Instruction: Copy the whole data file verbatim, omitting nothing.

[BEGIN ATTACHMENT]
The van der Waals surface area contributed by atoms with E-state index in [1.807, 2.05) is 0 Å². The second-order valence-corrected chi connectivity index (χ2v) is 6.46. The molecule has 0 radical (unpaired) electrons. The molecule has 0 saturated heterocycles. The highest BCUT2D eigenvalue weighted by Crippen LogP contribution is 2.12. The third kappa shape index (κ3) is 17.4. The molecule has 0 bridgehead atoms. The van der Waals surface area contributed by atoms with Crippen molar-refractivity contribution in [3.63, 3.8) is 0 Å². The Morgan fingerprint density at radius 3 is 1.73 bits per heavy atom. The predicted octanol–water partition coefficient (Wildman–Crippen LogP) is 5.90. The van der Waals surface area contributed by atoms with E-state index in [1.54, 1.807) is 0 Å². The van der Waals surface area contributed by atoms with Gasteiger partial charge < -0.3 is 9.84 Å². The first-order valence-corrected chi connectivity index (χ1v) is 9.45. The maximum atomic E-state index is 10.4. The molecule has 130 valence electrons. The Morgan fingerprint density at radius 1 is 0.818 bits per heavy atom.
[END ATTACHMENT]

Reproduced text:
The van der Waals surface area contributed by atoms with E-state index in [1.807, 2.05) is 0 Å². The second-order valence-corrected chi connectivity index (χ2v) is 6.46. The molecule has 0 radical (unpaired) electrons. The molecule has 0 saturated heterocycles. The highest BCUT2D eigenvalue weighted by Crippen LogP contribution is 2.12. The third kappa shape index (κ3) is 17.4. The molecule has 0 bridgehead atoms. The van der Waals surface area contributed by atoms with Crippen molar-refractivity contribution in [3.63, 3.8) is 0 Å². The Morgan fingerprint density at radius 3 is 1.73 bits per heavy atom. The predicted octanol–water partition coefficient (Wildman–Crippen LogP) is 5.90. The van der Waals surface area contributed by atoms with E-state index in [1.54, 1.807) is 0 Å². The van der Waals surface area contributed by atoms with Gasteiger partial charge < -0.3 is 9.84 Å². The first-order valence-corrected chi connectivity index (χ1v) is 9.45. The maximum atomic E-state index is 10.4. The molecule has 130 valence electrons. The Morgan fingerprint density at radius 1 is 0.818 bits per heavy atom.